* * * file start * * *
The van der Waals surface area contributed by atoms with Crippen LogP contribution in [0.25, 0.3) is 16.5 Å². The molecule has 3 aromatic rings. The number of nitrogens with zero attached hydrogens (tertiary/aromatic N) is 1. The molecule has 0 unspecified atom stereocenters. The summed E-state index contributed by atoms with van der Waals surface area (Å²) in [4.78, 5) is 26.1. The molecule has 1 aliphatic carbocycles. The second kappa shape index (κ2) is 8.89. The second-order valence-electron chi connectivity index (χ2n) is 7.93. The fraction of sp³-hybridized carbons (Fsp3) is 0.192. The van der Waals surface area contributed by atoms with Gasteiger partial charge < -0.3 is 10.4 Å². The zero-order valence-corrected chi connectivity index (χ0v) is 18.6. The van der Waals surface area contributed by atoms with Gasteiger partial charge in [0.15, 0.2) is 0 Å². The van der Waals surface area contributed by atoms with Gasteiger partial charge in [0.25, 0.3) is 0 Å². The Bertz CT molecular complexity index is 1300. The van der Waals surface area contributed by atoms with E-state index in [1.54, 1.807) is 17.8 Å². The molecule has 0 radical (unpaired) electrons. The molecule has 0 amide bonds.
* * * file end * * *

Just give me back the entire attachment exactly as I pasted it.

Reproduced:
The van der Waals surface area contributed by atoms with Crippen LogP contribution in [0.25, 0.3) is 16.5 Å². The molecule has 3 aromatic rings. The number of nitrogens with zero attached hydrogens (tertiary/aromatic N) is 1. The molecule has 0 unspecified atom stereocenters. The summed E-state index contributed by atoms with van der Waals surface area (Å²) in [4.78, 5) is 26.1. The molecule has 1 aliphatic carbocycles. The second kappa shape index (κ2) is 8.89. The second-order valence-electron chi connectivity index (χ2n) is 7.93. The fraction of sp³-hybridized carbons (Fsp3) is 0.192. The van der Waals surface area contributed by atoms with Gasteiger partial charge < -0.3 is 10.4 Å². The zero-order valence-corrected chi connectivity index (χ0v) is 18.6. The van der Waals surface area contributed by atoms with Gasteiger partial charge in [0.15, 0.2) is 0 Å². The van der Waals surface area contributed by atoms with Gasteiger partial charge in [0.25, 0.3) is 0 Å². The Bertz CT molecular complexity index is 1300. The van der Waals surface area contributed by atoms with E-state index in [1.54, 1.807) is 17.8 Å². The molecule has 0 radical (unpaired) electrons. The molecule has 0 amide bonds.